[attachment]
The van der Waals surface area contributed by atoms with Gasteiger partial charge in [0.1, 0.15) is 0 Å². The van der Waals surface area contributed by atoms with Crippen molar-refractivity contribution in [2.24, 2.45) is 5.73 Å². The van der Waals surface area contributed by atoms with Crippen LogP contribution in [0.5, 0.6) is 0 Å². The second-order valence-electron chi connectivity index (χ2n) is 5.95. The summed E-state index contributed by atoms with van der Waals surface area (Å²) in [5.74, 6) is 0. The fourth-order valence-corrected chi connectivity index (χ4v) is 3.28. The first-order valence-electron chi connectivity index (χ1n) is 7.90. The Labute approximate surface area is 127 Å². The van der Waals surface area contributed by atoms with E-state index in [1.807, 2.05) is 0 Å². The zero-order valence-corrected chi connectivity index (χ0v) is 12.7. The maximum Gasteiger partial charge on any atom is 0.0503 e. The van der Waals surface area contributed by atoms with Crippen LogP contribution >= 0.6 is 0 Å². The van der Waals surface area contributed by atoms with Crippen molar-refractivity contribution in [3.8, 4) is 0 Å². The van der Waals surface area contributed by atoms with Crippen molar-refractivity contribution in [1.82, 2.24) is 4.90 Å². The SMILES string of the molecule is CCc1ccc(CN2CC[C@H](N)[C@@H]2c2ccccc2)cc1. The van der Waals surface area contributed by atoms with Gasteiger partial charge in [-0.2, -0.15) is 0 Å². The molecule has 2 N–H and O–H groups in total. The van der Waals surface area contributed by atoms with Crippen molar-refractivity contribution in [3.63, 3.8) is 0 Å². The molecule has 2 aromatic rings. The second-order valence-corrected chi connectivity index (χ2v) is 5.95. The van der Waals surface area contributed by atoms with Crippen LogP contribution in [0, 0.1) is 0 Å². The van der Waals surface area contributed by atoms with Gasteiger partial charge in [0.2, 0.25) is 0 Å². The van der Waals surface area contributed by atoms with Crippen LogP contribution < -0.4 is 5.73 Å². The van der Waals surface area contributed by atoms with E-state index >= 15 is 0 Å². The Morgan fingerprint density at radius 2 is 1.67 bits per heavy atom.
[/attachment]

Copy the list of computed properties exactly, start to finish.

The van der Waals surface area contributed by atoms with Gasteiger partial charge in [0.1, 0.15) is 0 Å². The van der Waals surface area contributed by atoms with Crippen molar-refractivity contribution in [2.24, 2.45) is 5.73 Å². The van der Waals surface area contributed by atoms with Crippen LogP contribution in [0.5, 0.6) is 0 Å². The second-order valence-electron chi connectivity index (χ2n) is 5.95. The summed E-state index contributed by atoms with van der Waals surface area (Å²) in [5.74, 6) is 0. The fourth-order valence-corrected chi connectivity index (χ4v) is 3.28. The first-order valence-electron chi connectivity index (χ1n) is 7.90. The Labute approximate surface area is 127 Å². The van der Waals surface area contributed by atoms with E-state index in [1.807, 2.05) is 0 Å². The zero-order valence-corrected chi connectivity index (χ0v) is 12.7. The maximum Gasteiger partial charge on any atom is 0.0503 e. The van der Waals surface area contributed by atoms with Crippen LogP contribution >= 0.6 is 0 Å². The van der Waals surface area contributed by atoms with Crippen molar-refractivity contribution in [3.8, 4) is 0 Å². The van der Waals surface area contributed by atoms with Crippen molar-refractivity contribution in [1.82, 2.24) is 4.90 Å². The SMILES string of the molecule is CCc1ccc(CN2CC[C@H](N)[C@@H]2c2ccccc2)cc1. The van der Waals surface area contributed by atoms with Gasteiger partial charge in [-0.2, -0.15) is 0 Å². The molecule has 2 N–H and O–H groups in total. The van der Waals surface area contributed by atoms with Crippen molar-refractivity contribution in [3.63, 3.8) is 0 Å². The molecule has 2 aromatic rings. The second-order valence-corrected chi connectivity index (χ2v) is 5.95. The van der Waals surface area contributed by atoms with Crippen LogP contribution in [0, 0.1) is 0 Å². The van der Waals surface area contributed by atoms with Gasteiger partial charge in [0.2, 0.25) is 0 Å². The van der Waals surface area contributed by atoms with Crippen LogP contribution < -0.4 is 5.73 Å². The van der Waals surface area contributed by atoms with E-state index >= 15 is 0 Å². The Morgan fingerprint density at radius 2 is 1.67 bits per heavy atom.